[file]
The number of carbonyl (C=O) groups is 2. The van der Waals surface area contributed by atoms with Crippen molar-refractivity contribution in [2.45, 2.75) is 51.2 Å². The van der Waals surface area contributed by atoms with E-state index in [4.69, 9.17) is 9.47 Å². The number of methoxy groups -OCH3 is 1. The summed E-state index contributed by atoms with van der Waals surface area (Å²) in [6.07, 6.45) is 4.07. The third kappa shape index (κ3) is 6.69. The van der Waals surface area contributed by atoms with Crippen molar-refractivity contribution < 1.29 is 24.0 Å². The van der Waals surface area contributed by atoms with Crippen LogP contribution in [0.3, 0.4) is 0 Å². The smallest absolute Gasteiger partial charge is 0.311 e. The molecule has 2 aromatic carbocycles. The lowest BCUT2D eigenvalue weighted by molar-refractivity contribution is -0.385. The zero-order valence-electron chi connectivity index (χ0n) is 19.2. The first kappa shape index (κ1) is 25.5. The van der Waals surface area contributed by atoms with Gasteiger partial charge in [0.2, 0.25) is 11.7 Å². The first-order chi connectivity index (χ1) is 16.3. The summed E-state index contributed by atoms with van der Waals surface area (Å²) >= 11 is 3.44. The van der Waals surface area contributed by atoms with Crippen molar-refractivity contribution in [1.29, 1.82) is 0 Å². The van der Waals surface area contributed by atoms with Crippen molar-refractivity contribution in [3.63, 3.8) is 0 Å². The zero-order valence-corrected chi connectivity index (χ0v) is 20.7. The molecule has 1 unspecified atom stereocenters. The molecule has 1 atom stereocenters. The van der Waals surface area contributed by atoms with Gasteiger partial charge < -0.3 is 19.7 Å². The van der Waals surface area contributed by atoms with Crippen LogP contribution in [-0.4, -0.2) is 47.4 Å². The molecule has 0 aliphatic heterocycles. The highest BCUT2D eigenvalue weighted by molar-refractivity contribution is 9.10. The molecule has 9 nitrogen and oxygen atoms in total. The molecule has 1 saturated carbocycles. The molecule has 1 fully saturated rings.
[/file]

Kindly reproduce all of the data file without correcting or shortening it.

The number of carbonyl (C=O) groups is 2. The van der Waals surface area contributed by atoms with Crippen molar-refractivity contribution in [2.45, 2.75) is 51.2 Å². The van der Waals surface area contributed by atoms with E-state index in [4.69, 9.17) is 9.47 Å². The number of methoxy groups -OCH3 is 1. The summed E-state index contributed by atoms with van der Waals surface area (Å²) in [6.07, 6.45) is 4.07. The third kappa shape index (κ3) is 6.69. The van der Waals surface area contributed by atoms with Crippen molar-refractivity contribution < 1.29 is 24.0 Å². The van der Waals surface area contributed by atoms with Crippen LogP contribution in [0.3, 0.4) is 0 Å². The smallest absolute Gasteiger partial charge is 0.311 e. The molecule has 2 aromatic carbocycles. The lowest BCUT2D eigenvalue weighted by molar-refractivity contribution is -0.385. The zero-order valence-electron chi connectivity index (χ0n) is 19.2. The first kappa shape index (κ1) is 25.5. The van der Waals surface area contributed by atoms with Gasteiger partial charge in [0.2, 0.25) is 11.7 Å². The first-order chi connectivity index (χ1) is 16.3. The summed E-state index contributed by atoms with van der Waals surface area (Å²) >= 11 is 3.44. The van der Waals surface area contributed by atoms with Crippen molar-refractivity contribution in [1.29, 1.82) is 0 Å². The van der Waals surface area contributed by atoms with Crippen molar-refractivity contribution in [3.63, 3.8) is 0 Å². The zero-order valence-corrected chi connectivity index (χ0v) is 20.7. The molecule has 1 unspecified atom stereocenters. The molecule has 1 atom stereocenters. The van der Waals surface area contributed by atoms with Gasteiger partial charge < -0.3 is 19.7 Å². The van der Waals surface area contributed by atoms with Crippen LogP contribution in [-0.4, -0.2) is 47.4 Å². The molecule has 0 aliphatic heterocycles. The highest BCUT2D eigenvalue weighted by molar-refractivity contribution is 9.10. The molecule has 9 nitrogen and oxygen atoms in total. The molecule has 1 saturated carbocycles. The molecule has 1 fully saturated rings.